Yes, the rig count has picked up, but we do have to be careful of the statistics. Because of the uncompleted wells, there is a lot more production per rig, particularly in the Permian, as I've showed, which means, you sell more product, and therefore, some of the gain when I relate it purely to the rig count is as a result of individual rigs consuming more product. Exactly how much is hard to be precise, but it's probably about 10%. The rest is probably market share.

So yes, there should be some pickup, both in terms of market share and in terms of the market through the rig count going forward. There will be both elements, and that is -- that is a large element of what is incorporated into our guidance, which is to increase expectations for the year. That's the single largest driver of that statement.


David Alexander Larkam, Numis Securities Ltd., Research Division - Analyst [5]


Dave Larkam from Numis. Few more questions, please. ECS, can you just talk about firstly, Russia, South America, China we sort of pulled back in those markets of late. Are they sort of almost insignificant now?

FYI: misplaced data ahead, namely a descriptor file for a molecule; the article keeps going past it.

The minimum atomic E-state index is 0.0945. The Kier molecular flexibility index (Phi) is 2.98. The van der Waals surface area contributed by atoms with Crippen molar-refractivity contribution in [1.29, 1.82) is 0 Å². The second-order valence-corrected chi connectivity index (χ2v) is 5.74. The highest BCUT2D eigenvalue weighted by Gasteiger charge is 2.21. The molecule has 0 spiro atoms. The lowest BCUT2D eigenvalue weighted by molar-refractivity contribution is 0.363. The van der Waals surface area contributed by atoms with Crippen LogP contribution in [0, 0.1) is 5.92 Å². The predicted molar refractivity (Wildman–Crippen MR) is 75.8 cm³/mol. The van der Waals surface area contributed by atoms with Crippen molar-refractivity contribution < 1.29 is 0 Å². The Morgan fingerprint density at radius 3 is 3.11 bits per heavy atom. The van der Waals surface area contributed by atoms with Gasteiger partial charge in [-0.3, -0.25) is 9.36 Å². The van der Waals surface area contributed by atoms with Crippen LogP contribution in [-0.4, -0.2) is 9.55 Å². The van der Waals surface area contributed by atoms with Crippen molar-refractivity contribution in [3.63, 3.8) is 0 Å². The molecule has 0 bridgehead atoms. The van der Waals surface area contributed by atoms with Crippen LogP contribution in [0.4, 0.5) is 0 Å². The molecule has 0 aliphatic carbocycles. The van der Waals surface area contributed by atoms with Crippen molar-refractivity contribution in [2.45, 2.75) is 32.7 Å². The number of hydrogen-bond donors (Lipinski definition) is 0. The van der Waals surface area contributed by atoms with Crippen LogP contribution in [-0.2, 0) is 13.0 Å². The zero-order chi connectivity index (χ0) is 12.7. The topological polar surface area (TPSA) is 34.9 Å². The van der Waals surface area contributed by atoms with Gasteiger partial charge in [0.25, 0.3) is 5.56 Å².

And then secondly, talk about -- you're obviously at a great point at the moment. You've taken a lot of costs out of ECS. You'll be able to load the plant an awful lot better than you have been. Hopefully, the destocking is completely finished now. So at what point do you need to start putting costs back into that business as the volumes recover? Can you just talk about that? When do you start taking people back on, and when do you have to start putting some more CapEx in as well? And then finally, just on AEP, what was the organic growth on the medical business in there? You said what the absolute number is, but I just wondered what the organic growth was.